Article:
|The first excerpt represents the past or something you must release, and is drawn from Gambara by Honore de Balzac:
turning down the Rue Froid-Manteau. The man of fashion hampered the
lover, and he hesitated for some time; but after a final appeal to his
courage he went on with a firm step as far as the house, which he
recognized without difficulty.
There he stopped once more. Was the woman really what he fancied her?
Was he not on the verge of some false move?
At this juncture he remembered the Italian table d'hote, and at once
jumped at the middle course, which would serve the ends alike of his
curiosity and of his reputation. He went in to dine, and made his way
down the passage; at the bottom, after feeling about for some time, he
found a staircase with damp, slippery steps, such as to an Italian
|The second excerpt represents the present or the deciding factor of the moment, and is drawn from Songs of Innocence and Experience by William Blake:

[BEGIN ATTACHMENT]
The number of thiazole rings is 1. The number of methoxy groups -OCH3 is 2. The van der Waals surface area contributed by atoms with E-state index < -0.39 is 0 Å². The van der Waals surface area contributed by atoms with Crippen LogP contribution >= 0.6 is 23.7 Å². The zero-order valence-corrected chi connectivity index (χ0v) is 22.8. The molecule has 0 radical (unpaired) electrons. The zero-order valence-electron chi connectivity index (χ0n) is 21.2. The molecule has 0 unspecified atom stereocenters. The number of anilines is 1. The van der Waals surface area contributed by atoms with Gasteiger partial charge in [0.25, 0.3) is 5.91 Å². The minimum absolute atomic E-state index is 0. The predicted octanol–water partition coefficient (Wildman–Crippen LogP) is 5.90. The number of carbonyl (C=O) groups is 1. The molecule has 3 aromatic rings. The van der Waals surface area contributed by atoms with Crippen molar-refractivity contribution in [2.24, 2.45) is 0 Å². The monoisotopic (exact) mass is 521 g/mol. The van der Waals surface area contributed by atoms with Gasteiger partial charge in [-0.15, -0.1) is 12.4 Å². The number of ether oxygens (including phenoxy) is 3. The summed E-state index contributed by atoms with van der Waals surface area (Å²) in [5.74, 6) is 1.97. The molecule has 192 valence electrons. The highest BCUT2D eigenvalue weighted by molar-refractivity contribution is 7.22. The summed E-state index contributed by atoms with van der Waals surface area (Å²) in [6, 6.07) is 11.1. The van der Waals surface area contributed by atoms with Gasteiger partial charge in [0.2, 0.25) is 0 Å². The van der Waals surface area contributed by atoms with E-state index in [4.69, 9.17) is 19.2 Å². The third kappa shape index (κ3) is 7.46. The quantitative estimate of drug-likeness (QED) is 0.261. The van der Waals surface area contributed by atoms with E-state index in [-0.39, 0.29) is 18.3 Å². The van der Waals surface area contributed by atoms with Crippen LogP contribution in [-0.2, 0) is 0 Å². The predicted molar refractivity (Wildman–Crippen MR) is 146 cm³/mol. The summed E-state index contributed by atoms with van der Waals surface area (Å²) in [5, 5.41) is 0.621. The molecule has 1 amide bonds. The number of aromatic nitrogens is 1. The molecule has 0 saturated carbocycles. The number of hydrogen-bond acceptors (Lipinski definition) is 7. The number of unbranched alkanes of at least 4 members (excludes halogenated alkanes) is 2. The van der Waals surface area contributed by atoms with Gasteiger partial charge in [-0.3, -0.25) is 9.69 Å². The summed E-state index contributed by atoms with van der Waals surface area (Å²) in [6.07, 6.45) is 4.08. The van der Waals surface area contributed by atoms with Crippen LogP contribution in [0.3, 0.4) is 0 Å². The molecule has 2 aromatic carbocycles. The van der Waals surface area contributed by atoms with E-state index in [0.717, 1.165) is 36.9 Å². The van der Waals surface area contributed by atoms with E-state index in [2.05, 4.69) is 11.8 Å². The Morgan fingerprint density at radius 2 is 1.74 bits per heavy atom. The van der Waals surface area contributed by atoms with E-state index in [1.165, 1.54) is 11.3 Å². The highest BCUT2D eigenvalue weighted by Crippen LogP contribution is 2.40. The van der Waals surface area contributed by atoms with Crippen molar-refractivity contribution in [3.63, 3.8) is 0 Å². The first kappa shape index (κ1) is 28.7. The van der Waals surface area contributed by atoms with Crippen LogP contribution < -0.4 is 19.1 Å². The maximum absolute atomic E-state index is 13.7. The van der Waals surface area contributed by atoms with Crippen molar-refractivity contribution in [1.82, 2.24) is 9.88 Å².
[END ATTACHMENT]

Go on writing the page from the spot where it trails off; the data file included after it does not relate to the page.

A happy blossom
Hears you sobbing, sobbing,
Pretty, pretty robin,
Near my bosom.
When my mother died I was very young,
And my father sold me while yet my tongue
Could scarcely cry 'Weep! weep! weep! weep!'
So your chimneys I sweep, and in soot I sleep.
There's little Tom Dacre, who cried when his head,
That curled like a lamb's back, was shaved; so I said,
Songs of Innocence and Experience
|The third excerpt represents the future or something you must embrace, and is drawn from The Schoolmistress and Other Stories by Anton Chekhov:
"For fifteen years I have been intently studying earthly life. It
is true I have not seen the earth nor men, but in your books I
have drunk fragrant wine, I have sung songs, I have hunted stags
and wild boars in the forests, have loved women. . . .
Beauties as ethereal as clouds, created by the magic of your
poets and geniuses, have visited me at night, and have whispered
in my ears wonderful tales that have set my brain in a whirl. In
your books I have climbed to the peaks of Elburz and Mont
Blanc, and from there I have seen the sun rise and have watched
it at evening flood the sky, the ocean, and the mountain-tops
with gold and crimson. I have watched from there the lightning
The Schoolmistress and Other Stories